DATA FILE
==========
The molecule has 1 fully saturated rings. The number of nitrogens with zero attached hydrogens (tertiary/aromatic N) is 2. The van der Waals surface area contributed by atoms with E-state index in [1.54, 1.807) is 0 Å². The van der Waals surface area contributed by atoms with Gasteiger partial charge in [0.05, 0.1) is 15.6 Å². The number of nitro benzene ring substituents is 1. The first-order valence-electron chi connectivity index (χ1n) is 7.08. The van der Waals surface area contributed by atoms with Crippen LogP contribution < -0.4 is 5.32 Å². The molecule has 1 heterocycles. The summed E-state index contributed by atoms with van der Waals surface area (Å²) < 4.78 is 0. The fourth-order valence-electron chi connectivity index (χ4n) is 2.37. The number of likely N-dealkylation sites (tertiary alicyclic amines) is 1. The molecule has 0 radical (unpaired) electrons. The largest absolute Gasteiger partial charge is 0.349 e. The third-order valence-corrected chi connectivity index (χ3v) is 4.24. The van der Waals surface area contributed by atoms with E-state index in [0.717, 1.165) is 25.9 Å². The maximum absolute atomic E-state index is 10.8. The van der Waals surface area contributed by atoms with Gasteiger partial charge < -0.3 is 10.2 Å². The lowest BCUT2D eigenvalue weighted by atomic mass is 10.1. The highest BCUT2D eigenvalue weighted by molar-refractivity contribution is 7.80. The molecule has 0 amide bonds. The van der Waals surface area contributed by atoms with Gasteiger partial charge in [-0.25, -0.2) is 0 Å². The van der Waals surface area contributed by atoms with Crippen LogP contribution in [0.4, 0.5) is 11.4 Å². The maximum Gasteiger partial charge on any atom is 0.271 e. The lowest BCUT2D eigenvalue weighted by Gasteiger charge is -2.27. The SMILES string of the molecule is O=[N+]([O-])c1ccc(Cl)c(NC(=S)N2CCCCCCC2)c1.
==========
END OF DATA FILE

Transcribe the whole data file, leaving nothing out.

The molecule has 1 fully saturated rings. The number of nitrogens with zero attached hydrogens (tertiary/aromatic N) is 2. The van der Waals surface area contributed by atoms with E-state index in [1.54, 1.807) is 0 Å². The van der Waals surface area contributed by atoms with Gasteiger partial charge in [0.05, 0.1) is 15.6 Å². The number of nitro benzene ring substituents is 1. The first-order valence-electron chi connectivity index (χ1n) is 7.08. The van der Waals surface area contributed by atoms with Crippen LogP contribution < -0.4 is 5.32 Å². The molecule has 1 heterocycles. The summed E-state index contributed by atoms with van der Waals surface area (Å²) < 4.78 is 0. The fourth-order valence-electron chi connectivity index (χ4n) is 2.37. The number of likely N-dealkylation sites (tertiary alicyclic amines) is 1. The molecule has 0 radical (unpaired) electrons. The largest absolute Gasteiger partial charge is 0.349 e. The third-order valence-corrected chi connectivity index (χ3v) is 4.24. The van der Waals surface area contributed by atoms with E-state index in [0.717, 1.165) is 25.9 Å². The maximum absolute atomic E-state index is 10.8. The van der Waals surface area contributed by atoms with Gasteiger partial charge < -0.3 is 10.2 Å². The lowest BCUT2D eigenvalue weighted by atomic mass is 10.1. The highest BCUT2D eigenvalue weighted by molar-refractivity contribution is 7.80. The molecule has 0 amide bonds. The van der Waals surface area contributed by atoms with Gasteiger partial charge in [-0.25, -0.2) is 0 Å². The van der Waals surface area contributed by atoms with Crippen LogP contribution in [0.4, 0.5) is 11.4 Å². The maximum Gasteiger partial charge on any atom is 0.271 e. The lowest BCUT2D eigenvalue weighted by Gasteiger charge is -2.27. The SMILES string of the molecule is O=[N+]([O-])c1ccc(Cl)c(NC(=S)N2CCCCCCC2)c1.